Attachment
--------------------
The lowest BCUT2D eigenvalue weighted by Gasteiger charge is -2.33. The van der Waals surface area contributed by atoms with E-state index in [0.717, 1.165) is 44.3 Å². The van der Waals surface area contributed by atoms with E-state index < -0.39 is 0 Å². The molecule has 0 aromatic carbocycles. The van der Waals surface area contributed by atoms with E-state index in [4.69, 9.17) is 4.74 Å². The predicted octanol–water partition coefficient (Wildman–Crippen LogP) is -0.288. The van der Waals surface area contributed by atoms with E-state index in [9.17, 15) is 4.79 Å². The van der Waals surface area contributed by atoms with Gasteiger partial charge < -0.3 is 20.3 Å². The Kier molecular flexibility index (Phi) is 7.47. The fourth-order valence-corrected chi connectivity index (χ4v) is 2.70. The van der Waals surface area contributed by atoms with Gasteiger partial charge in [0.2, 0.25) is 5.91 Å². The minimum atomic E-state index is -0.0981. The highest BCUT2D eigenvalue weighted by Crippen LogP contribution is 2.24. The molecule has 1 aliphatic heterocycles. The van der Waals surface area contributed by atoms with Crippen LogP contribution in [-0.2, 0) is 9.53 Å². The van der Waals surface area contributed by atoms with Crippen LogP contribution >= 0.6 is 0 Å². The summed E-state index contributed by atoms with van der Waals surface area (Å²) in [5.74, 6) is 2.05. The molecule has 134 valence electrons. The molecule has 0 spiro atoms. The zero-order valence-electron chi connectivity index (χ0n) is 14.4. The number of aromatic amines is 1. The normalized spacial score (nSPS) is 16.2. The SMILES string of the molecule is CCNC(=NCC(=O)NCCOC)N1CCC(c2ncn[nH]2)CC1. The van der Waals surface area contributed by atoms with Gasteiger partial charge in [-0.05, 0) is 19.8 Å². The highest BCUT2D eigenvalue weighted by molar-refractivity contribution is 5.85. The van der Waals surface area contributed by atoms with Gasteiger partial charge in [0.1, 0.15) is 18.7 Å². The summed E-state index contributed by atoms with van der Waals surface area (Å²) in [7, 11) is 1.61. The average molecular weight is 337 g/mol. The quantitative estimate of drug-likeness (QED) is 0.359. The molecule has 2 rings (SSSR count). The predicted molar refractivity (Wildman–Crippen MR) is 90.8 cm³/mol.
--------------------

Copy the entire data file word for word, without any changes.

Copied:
The lowest BCUT2D eigenvalue weighted by Gasteiger charge is -2.33. The van der Waals surface area contributed by atoms with E-state index in [0.717, 1.165) is 44.3 Å². The van der Waals surface area contributed by atoms with E-state index < -0.39 is 0 Å². The molecule has 0 aromatic carbocycles. The van der Waals surface area contributed by atoms with E-state index in [4.69, 9.17) is 4.74 Å². The predicted octanol–water partition coefficient (Wildman–Crippen LogP) is -0.288. The van der Waals surface area contributed by atoms with E-state index in [9.17, 15) is 4.79 Å². The van der Waals surface area contributed by atoms with Gasteiger partial charge < -0.3 is 20.3 Å². The Kier molecular flexibility index (Phi) is 7.47. The fourth-order valence-corrected chi connectivity index (χ4v) is 2.70. The van der Waals surface area contributed by atoms with Gasteiger partial charge in [0.2, 0.25) is 5.91 Å². The minimum atomic E-state index is -0.0981. The highest BCUT2D eigenvalue weighted by Crippen LogP contribution is 2.24. The molecule has 1 aliphatic heterocycles. The van der Waals surface area contributed by atoms with Crippen LogP contribution in [-0.2, 0) is 9.53 Å². The van der Waals surface area contributed by atoms with Crippen LogP contribution >= 0.6 is 0 Å². The summed E-state index contributed by atoms with van der Waals surface area (Å²) in [5.74, 6) is 2.05. The molecule has 134 valence electrons. The molecule has 0 spiro atoms. The zero-order valence-electron chi connectivity index (χ0n) is 14.4. The number of aromatic amines is 1. The normalized spacial score (nSPS) is 16.2. The SMILES string of the molecule is CCNC(=NCC(=O)NCCOC)N1CCC(c2ncn[nH]2)CC1. The van der Waals surface area contributed by atoms with Gasteiger partial charge in [-0.05, 0) is 19.8 Å². The highest BCUT2D eigenvalue weighted by molar-refractivity contribution is 5.85. The van der Waals surface area contributed by atoms with Gasteiger partial charge in [0.1, 0.15) is 18.7 Å². The summed E-state index contributed by atoms with van der Waals surface area (Å²) in [7, 11) is 1.61. The average molecular weight is 337 g/mol. The quantitative estimate of drug-likeness (QED) is 0.359. The molecule has 2 rings (SSSR count). The predicted molar refractivity (Wildman–Crippen MR) is 90.8 cm³/mol.